As told by the Anglo-Saxon Chronicle and the Chronicle of Florence of Worcester, a certain Norman monk named Thurstan was brought over by William the Conqueror to lead a monastery in Glastonbury, England. Tensions were high—since his invasion in 1066, King William had toppled Anglo-Saxon rule in England, replaced English bishops and abbots with loyal Norman clergymen, took wealth from English monasteries that had been given to them by defeated Anglo-Saxon lords, and he also raised taxes on England’s people. When Thurstan reached his monastery in Glastonbury, he found the monks under his care to be just as bitter and angry about conquest as the rest of England, leading to a hostile relationship between the native monks and their new Norman leader.
Unfortunately, Abbot Thurstan was not one for compromise. He was an opinionated man who wanted to bring Norman-French customs with him to his new home. If the Anglo-Saxon monks did anything different from what he had known in Caen, Abbot Thurstan was determined to put an end to it. The Glastonbury monks resisted the abbot’s reforms, and apparently did so very publicly, causing even more tension. Thurstan eventually started using his connections to the Norman government and army in an attempt to force the Anglo-Saxon monks into submission. In the end, neither side would give up on their struggle. Yet, in such a showdown, Abbot Thurstan had the advantage, for he had the military and local authorities on his side. Tragically for the monks at Glastonbury, Thurstan would misuse his power.
Anger between the abbot and his monks grew to such a level that Thurstan eventually gathered a band of Norman warriors and attacked his own monastery in 1083. The Chronicle of Florence of Worcester described the scene:
“[Thurstan] suddenly broke into the chapter-house at the head of an armed band of men in arms, one day when they least expected it, and pursued the terrified monks, who took refuge in the church, to the foot of the altar. The armed band pierced the crosses and the images and shrines of the saints with darts and arrows, and even speared to death one of the monks as he was clinging to the altar; another was shot by arrows on the altar-steps; the rest, driven by necessity, defended themselves bravely with the benches and candlesticks of the church, and, although severely wounded, drove the soldiers out of the choir” (entry for A.D. 1083).
Abbot Thurstan’s henchmen were not dissuaded when the monks managed to bar the door. Instead, they found other areas and accessways from which they could continue their barrage of arrows. According to the Anglo-Saxon Chronicle, the Normans “went up on the upper floor, and kept shooting downward with arrows towards the sanctuary…they shot cruelly, and others brake down the doors there, and went in, and slew some of the monks to death, and wounded many therein, so that the blood came from the altar upon the steps, and from the steps on the floor” (entry for 1083). The Chronicle of Florence of Worcester reported 2 deaths and 14 wounded, whereas the Anglo-Saxon Chronicle recorded the casualties from the attack as 3 deaths and 18 wounded.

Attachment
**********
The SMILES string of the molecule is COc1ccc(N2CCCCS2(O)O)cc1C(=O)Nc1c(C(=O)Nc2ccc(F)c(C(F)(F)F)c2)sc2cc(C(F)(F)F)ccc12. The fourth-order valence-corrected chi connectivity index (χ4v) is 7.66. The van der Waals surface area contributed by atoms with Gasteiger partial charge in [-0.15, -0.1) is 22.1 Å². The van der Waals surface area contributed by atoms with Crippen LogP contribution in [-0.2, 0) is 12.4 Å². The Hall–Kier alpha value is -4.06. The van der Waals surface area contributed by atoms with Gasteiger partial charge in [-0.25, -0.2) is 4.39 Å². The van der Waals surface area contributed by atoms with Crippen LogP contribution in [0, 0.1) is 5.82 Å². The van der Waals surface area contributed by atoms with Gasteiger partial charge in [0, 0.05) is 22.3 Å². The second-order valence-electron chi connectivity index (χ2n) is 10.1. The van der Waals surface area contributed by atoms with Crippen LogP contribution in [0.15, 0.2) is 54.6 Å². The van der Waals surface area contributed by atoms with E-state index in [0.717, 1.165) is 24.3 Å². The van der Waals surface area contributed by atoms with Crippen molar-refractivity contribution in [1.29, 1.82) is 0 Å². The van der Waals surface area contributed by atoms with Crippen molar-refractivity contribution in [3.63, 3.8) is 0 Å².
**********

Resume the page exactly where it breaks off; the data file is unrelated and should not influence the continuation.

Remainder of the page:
A trial or inquiry was held after the bloodbath at Glastonbury, in which Abbot Thurstan was found to have acted improperly. His punishment was light, as he seems to have merely been sent back to Normandy, where he remained until the death of William the Conqueror in 1087. According to the Chronicle of Florence of Worcester, the next king of England, William II “Rufus,” gave Thurstan the opportunity to buy back his position as abbot of the Glastonbury monastery for the price of 500 pounds. Whatever Thurstan’s choice, he was said to have died far away from Glastonbury.
Written by C. Keith Hansley
Picture Attribution: (14th century illustration of the Abbey of Vezelay in BL Royal 16 G VI, f. 328v, [Public Domain] via picryl.com and Creative Commons).
- The Anglo-Saxon Chronicle translated by Benjamin Thorpe in 1861 and republished by Cambridge University Press, 2012.
- The Chronicle of Florence of Worcester translated by Thomas Forester. London: Petter and Galpin, originally published 1854.